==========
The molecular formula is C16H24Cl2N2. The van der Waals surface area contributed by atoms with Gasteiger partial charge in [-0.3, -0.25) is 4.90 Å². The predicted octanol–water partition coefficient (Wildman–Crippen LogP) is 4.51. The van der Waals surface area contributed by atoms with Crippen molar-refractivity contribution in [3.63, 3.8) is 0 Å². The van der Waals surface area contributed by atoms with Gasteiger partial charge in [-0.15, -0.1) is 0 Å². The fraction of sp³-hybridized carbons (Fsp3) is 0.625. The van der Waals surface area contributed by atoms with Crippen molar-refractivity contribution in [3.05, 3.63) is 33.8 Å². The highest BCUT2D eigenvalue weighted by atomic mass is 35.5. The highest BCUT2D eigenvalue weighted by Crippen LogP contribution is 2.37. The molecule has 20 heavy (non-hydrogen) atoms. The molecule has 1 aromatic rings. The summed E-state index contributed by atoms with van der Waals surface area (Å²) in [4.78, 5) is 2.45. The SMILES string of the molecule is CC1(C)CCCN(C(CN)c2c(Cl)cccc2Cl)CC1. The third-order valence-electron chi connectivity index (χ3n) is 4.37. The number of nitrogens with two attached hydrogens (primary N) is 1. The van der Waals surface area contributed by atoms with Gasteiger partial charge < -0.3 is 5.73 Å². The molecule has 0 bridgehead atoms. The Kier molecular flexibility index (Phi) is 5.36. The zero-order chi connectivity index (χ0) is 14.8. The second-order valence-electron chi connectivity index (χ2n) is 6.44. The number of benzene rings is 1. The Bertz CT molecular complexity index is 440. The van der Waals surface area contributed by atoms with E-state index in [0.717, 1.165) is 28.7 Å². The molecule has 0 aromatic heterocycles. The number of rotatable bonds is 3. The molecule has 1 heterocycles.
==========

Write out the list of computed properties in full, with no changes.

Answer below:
The molecular formula is C16H24Cl2N2. The van der Waals surface area contributed by atoms with Gasteiger partial charge in [-0.3, -0.25) is 4.90 Å². The predicted octanol–water partition coefficient (Wildman–Crippen LogP) is 4.51. The van der Waals surface area contributed by atoms with Crippen molar-refractivity contribution in [3.63, 3.8) is 0 Å². The van der Waals surface area contributed by atoms with Gasteiger partial charge in [-0.15, -0.1) is 0 Å². The fraction of sp³-hybridized carbons (Fsp3) is 0.625. The van der Waals surface area contributed by atoms with Crippen molar-refractivity contribution in [3.05, 3.63) is 33.8 Å². The highest BCUT2D eigenvalue weighted by atomic mass is 35.5. The highest BCUT2D eigenvalue weighted by Crippen LogP contribution is 2.37. The molecule has 20 heavy (non-hydrogen) atoms. The molecule has 1 aromatic rings. The summed E-state index contributed by atoms with van der Waals surface area (Å²) in [4.78, 5) is 2.45. The SMILES string of the molecule is CC1(C)CCCN(C(CN)c2c(Cl)cccc2Cl)CC1. The third-order valence-electron chi connectivity index (χ3n) is 4.37. The number of nitrogens with two attached hydrogens (primary N) is 1. The van der Waals surface area contributed by atoms with Gasteiger partial charge < -0.3 is 5.73 Å². The molecule has 0 bridgehead atoms. The Kier molecular flexibility index (Phi) is 5.36. The zero-order chi connectivity index (χ0) is 14.8. The second-order valence-electron chi connectivity index (χ2n) is 6.44. The number of benzene rings is 1. The Bertz CT molecular complexity index is 440. The van der Waals surface area contributed by atoms with E-state index in [0.717, 1.165) is 28.7 Å². The molecule has 0 aromatic heterocycles. The number of rotatable bonds is 3. The molecule has 1 heterocycles.